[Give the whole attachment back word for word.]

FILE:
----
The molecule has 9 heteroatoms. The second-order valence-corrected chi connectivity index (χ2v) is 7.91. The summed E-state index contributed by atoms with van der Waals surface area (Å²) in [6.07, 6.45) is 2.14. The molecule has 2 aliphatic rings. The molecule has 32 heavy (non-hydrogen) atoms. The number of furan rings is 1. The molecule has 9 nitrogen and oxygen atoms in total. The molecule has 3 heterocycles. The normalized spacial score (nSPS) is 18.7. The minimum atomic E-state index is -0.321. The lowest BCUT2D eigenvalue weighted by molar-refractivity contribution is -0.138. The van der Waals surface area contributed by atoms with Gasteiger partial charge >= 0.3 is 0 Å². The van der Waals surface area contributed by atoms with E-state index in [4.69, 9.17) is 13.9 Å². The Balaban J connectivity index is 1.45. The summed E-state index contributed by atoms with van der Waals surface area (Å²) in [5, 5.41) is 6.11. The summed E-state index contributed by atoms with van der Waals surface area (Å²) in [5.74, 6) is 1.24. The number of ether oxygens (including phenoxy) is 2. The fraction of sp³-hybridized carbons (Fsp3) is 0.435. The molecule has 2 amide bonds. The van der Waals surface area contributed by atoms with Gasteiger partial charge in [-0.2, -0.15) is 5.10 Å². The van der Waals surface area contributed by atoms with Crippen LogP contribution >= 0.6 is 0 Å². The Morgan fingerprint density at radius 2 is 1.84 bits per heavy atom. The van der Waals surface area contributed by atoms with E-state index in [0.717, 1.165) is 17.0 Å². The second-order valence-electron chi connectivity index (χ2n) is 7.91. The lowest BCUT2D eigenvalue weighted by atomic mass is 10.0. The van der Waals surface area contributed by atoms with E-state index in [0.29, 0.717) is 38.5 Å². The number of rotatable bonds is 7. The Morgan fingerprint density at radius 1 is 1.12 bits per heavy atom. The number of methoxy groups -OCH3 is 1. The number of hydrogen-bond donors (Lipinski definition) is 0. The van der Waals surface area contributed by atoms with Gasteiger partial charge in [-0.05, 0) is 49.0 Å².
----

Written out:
The molecule has 9 heteroatoms. The second-order valence-corrected chi connectivity index (χ2v) is 7.91. The summed E-state index contributed by atoms with van der Waals surface area (Å²) in [6.07, 6.45) is 2.14. The molecule has 2 aliphatic rings. The molecule has 32 heavy (non-hydrogen) atoms. The number of furan rings is 1. The molecule has 9 nitrogen and oxygen atoms in total. The molecule has 3 heterocycles. The normalized spacial score (nSPS) is 18.7. The minimum atomic E-state index is -0.321. The lowest BCUT2D eigenvalue weighted by molar-refractivity contribution is -0.138. The van der Waals surface area contributed by atoms with Gasteiger partial charge >= 0.3 is 0 Å². The van der Waals surface area contributed by atoms with E-state index in [4.69, 9.17) is 13.9 Å². The Balaban J connectivity index is 1.45. The summed E-state index contributed by atoms with van der Waals surface area (Å²) in [5, 5.41) is 6.11. The summed E-state index contributed by atoms with van der Waals surface area (Å²) in [5.74, 6) is 1.24. The number of ether oxygens (including phenoxy) is 2. The fraction of sp³-hybridized carbons (Fsp3) is 0.435. The molecule has 2 amide bonds. The van der Waals surface area contributed by atoms with Gasteiger partial charge in [-0.2, -0.15) is 5.10 Å². The van der Waals surface area contributed by atoms with Crippen LogP contribution >= 0.6 is 0 Å². The Morgan fingerprint density at radius 2 is 1.84 bits per heavy atom. The van der Waals surface area contributed by atoms with E-state index in [0.717, 1.165) is 17.0 Å². The second-order valence-electron chi connectivity index (χ2n) is 7.91. The lowest BCUT2D eigenvalue weighted by atomic mass is 10.0. The van der Waals surface area contributed by atoms with E-state index in [0.29, 0.717) is 38.5 Å². The number of rotatable bonds is 7. The Morgan fingerprint density at radius 1 is 1.12 bits per heavy atom. The number of methoxy groups -OCH3 is 1. The number of hydrogen-bond donors (Lipinski definition) is 0. The van der Waals surface area contributed by atoms with Gasteiger partial charge in [-0.05, 0) is 49.0 Å².